Lalah Hathaway: The lyrics come from somewhere, but really the story is more about what it stirs inside of the listener. When you listen to it, what does it resonate within you? When I hear people talking about what they wrote about in a song, it kind of takes the smoke and the mirrors away from the listener’s experience. It is more for me to find out what your experience is with it because somehow you relate to these lyrics.

Clayton Perry: Many traditional jazz and R&B artists have come and gone over the years, so what do you attribute to your longevity?

Lalah Hathaway: I don’t know. This is what I want to do. This is what I aspired to do. It is what I love to do. I have always been a musician. When people say longevity, that really means, “How have you been able to keep making records?” I will always be a musician and the part about making records is just dumb luck.

Clayton Perry: Marcus Miller has praised your versatility in both jazz and R&B. What link do you see between the two genres?

Lalah Hathaway: Well, they are part of the same blanket of music for me – which is soul music, which comes from African rhythms, and blues. It is easy to disseminate the music as a musician. As a person that listens to music, you can take any song and put any series of drum patterns under it and change it to anything. So you can make it a country song, or make it a blues song, or a Gospel song, or a jazz song. It is really about the rhythm and how you interpret it. I just have a real natural sense for soul music and so maybe that is what Marcus Miller hears. I am able to interpret things in different ways based on my feel for soul music.

Clayton Perry: If someone wanted to follow in your footsteps, what advice would you have?

Lalah Hathaway: I would tell them, “Don’t do that.” There are no footsteps. That is the whole reason the music industry and art in general – particularly in this country –  is homogenized right now, because you have a whole lot of people trying to step into existing footsteps. Make your own footsteps.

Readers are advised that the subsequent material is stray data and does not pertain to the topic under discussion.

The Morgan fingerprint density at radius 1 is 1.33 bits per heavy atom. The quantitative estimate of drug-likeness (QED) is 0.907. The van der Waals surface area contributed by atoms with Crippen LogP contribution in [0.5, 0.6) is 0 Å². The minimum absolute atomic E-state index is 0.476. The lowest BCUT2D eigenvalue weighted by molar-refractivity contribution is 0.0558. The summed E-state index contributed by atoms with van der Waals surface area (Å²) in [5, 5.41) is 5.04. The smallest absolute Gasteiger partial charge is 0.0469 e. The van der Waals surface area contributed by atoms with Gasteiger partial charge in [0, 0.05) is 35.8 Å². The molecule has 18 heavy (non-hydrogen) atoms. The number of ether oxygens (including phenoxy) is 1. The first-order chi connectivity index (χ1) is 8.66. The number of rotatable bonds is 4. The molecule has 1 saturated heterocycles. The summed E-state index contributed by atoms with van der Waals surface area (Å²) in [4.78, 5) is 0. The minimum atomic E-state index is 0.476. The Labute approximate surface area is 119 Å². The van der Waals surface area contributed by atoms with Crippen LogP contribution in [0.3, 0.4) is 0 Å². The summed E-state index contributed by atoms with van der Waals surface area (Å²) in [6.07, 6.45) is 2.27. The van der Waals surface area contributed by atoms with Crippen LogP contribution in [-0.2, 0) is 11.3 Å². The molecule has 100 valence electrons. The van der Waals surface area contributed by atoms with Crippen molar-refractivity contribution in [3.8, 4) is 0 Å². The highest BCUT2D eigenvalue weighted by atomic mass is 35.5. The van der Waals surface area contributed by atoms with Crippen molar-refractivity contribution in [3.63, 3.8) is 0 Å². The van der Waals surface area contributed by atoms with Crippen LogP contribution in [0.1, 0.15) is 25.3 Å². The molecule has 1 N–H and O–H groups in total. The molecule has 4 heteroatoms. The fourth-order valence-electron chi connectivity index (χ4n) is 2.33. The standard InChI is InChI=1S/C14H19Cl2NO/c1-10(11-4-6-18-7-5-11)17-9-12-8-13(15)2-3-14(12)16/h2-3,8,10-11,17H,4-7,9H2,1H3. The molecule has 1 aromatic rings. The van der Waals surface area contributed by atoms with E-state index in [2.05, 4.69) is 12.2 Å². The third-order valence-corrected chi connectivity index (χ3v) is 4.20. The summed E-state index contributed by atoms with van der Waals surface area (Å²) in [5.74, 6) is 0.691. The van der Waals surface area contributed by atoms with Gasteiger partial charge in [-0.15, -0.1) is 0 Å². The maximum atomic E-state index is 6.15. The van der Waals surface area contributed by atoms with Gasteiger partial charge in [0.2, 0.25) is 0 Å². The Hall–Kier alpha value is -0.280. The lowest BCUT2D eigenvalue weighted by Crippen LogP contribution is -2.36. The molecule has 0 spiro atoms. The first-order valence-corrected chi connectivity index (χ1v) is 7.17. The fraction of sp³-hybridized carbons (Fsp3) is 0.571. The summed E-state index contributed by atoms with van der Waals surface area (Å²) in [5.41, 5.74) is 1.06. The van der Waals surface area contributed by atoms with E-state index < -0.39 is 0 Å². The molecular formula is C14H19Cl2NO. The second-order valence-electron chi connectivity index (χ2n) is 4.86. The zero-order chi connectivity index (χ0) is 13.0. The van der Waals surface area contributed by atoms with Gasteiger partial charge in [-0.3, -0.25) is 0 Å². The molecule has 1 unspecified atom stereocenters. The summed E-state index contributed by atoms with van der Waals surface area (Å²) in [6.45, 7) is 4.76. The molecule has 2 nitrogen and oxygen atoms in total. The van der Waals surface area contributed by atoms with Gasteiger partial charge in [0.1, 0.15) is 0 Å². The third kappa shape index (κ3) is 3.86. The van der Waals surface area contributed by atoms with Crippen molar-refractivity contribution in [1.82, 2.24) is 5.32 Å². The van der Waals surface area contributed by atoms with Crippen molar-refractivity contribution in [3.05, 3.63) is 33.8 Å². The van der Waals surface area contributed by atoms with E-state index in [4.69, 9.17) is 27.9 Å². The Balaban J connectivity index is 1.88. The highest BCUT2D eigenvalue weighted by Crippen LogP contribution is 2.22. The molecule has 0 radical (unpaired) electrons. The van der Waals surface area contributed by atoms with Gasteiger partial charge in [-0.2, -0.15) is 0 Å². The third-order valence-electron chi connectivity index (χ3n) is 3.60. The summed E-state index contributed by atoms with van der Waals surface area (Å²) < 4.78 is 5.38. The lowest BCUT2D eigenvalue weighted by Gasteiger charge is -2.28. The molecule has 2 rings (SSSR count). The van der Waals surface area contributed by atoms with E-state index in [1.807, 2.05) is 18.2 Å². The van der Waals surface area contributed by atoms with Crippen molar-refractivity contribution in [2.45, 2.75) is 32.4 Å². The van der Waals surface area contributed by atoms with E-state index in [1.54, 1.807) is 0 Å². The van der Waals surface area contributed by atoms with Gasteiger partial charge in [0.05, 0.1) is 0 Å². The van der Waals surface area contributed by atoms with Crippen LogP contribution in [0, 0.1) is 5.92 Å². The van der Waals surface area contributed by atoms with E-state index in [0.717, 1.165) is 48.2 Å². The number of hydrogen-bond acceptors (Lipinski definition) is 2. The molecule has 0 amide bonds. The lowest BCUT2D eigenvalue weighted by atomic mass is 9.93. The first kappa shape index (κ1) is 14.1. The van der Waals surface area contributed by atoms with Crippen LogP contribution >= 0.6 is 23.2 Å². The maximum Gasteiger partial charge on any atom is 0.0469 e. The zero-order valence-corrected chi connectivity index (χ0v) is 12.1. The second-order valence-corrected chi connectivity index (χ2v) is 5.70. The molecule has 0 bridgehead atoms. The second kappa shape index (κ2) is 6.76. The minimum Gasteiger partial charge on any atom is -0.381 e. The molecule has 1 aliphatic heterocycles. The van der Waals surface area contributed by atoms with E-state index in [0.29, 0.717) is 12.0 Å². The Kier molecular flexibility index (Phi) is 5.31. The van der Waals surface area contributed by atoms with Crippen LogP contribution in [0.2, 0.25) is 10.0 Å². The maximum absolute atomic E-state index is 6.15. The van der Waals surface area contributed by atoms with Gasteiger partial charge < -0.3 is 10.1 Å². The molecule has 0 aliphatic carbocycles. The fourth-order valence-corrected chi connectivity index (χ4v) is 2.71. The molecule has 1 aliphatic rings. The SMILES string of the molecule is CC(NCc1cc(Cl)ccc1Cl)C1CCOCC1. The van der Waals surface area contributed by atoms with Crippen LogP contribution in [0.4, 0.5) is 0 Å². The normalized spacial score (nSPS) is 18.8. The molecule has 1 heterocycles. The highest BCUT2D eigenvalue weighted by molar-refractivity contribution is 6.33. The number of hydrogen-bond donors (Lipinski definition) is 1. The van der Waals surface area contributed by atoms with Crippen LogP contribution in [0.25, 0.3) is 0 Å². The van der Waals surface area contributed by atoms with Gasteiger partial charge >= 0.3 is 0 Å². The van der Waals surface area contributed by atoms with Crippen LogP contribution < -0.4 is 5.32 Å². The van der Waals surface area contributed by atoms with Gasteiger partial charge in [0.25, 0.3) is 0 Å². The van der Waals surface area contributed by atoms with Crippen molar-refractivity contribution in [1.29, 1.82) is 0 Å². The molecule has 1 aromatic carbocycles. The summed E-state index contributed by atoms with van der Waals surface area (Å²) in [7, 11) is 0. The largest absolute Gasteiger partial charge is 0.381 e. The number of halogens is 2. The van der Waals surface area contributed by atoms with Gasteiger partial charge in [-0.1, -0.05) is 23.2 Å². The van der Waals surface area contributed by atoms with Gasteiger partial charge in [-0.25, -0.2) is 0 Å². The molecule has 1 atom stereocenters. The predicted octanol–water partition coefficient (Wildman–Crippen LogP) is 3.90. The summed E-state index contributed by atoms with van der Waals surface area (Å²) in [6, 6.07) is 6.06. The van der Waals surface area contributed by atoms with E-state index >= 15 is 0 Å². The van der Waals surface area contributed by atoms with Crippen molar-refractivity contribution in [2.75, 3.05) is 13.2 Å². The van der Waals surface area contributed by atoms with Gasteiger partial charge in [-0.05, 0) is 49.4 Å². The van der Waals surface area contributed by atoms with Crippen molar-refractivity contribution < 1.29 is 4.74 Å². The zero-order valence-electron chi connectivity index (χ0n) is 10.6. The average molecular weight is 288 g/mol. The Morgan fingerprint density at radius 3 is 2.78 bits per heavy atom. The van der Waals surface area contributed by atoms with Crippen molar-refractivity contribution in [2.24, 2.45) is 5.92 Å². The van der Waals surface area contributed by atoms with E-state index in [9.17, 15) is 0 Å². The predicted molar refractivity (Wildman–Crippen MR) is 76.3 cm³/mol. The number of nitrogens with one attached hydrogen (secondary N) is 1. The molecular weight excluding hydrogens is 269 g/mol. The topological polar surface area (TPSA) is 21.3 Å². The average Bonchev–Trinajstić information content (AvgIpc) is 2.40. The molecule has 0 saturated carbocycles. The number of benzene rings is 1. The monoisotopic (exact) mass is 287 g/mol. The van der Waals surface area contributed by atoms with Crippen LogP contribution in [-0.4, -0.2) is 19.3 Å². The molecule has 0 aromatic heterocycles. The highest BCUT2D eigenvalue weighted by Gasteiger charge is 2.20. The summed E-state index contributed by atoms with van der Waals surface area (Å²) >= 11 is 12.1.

Clayton Perry: In 1991, Natalie Cole released Unforgettable… with Love, which featured a digital duet with her father, Nat King Cole.  If you could record a song with your father, which song would you choose?

Lalah Hathaway: I love all of my father’s songs, but I don’t know if that is something for me to do. It would be really hard – like of all your fingers, which is your favorite one? I think Natalie Cole did a great job at it, though.

Clayton Perry: I see.  I only ask because you have been on a couple of collaborative works, in recent years, where you have interpreted other artists. I wasn’t sure if there was a particular song you wanted to leave your mark on.

Lalah Hathaway: Maybe as time goes on. I do a lot of tribute stuff, so I recognize that. I have recorded a few of my father’s songs, but I don’t know if I would do the duet thing, though.

Clayton Perry: I’m sure there are challenges that come with traveling, having a career, and balancing that with your personal life.

Lalah Hathaway: What’s crazy, though, is that my career and my personal life are so intertwined because I’ve been doing music for so long. It is hard to tell where one thing stops and the other one begins. All my life I have been a student of music and going to music school, so I have prepared myself to be immersed in it.

Clayton Perry: Do you think that formal training helped you develop your own style, or hindered you from finding your voice?

Lalah Hathaway: I don’t think that anything that you do to enhance your knowledge of your field will hurt you. It only helped me to become a better artist, to know as much as I can about my craft, about my instrument, about what it is that I do.

Clayton Perry: Is there a particular lesson that you wish you knew when you first started off?

Lalah Hathaway: I wish I knew everything I know now when I first started. [laughing]  I learned a lot of things. Don’t wear white on TV. Get enough sleep on the road. Don’t smoke. Don’t drink. Make sure your business is taken care of. It has been quite a journey and I am still learning.

For more information on Lalah Hathaway, visit her official website: